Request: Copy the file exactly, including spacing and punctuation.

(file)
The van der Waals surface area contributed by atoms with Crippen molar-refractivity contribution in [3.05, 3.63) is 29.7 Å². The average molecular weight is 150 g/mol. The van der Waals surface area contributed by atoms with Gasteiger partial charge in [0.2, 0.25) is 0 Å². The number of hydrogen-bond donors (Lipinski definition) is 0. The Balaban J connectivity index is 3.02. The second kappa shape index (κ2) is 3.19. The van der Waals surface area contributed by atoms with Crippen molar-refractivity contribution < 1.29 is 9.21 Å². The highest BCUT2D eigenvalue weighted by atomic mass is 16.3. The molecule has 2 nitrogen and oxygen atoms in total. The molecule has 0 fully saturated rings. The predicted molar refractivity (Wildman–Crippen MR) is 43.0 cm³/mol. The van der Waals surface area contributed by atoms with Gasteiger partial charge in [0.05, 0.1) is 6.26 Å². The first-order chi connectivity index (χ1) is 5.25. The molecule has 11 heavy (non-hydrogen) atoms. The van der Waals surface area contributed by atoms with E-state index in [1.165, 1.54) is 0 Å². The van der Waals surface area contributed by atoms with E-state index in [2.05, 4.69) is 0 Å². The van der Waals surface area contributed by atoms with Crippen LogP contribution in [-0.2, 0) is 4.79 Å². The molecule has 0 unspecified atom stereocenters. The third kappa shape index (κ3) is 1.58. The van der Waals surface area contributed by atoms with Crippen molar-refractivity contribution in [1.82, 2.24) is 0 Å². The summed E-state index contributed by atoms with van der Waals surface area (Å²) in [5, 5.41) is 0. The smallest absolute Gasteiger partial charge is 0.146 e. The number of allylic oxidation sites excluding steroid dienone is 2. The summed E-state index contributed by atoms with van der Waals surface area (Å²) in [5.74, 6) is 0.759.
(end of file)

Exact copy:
The van der Waals surface area contributed by atoms with Crippen molar-refractivity contribution in [3.05, 3.63) is 29.7 Å². The average molecular weight is 150 g/mol. The van der Waals surface area contributed by atoms with Gasteiger partial charge in [0.2, 0.25) is 0 Å². The number of hydrogen-bond donors (Lipinski definition) is 0. The Balaban J connectivity index is 3.02. The second kappa shape index (κ2) is 3.19. The van der Waals surface area contributed by atoms with Crippen molar-refractivity contribution < 1.29 is 9.21 Å². The highest BCUT2D eigenvalue weighted by atomic mass is 16.3. The molecule has 2 nitrogen and oxygen atoms in total. The molecule has 0 fully saturated rings. The predicted molar refractivity (Wildman–Crippen MR) is 43.0 cm³/mol. The van der Waals surface area contributed by atoms with Gasteiger partial charge in [0.05, 0.1) is 6.26 Å². The first-order chi connectivity index (χ1) is 5.25. The molecule has 11 heavy (non-hydrogen) atoms. The van der Waals surface area contributed by atoms with E-state index in [1.165, 1.54) is 0 Å². The van der Waals surface area contributed by atoms with E-state index in [2.05, 4.69) is 0 Å². The van der Waals surface area contributed by atoms with Crippen LogP contribution in [-0.2, 0) is 4.79 Å². The molecule has 0 unspecified atom stereocenters. The third kappa shape index (κ3) is 1.58. The van der Waals surface area contributed by atoms with Crippen molar-refractivity contribution in [1.82, 2.24) is 0 Å². The summed E-state index contributed by atoms with van der Waals surface area (Å²) in [5, 5.41) is 0. The smallest absolute Gasteiger partial charge is 0.146 e. The number of allylic oxidation sites excluding steroid dienone is 2. The summed E-state index contributed by atoms with van der Waals surface area (Å²) in [5.74, 6) is 0.759.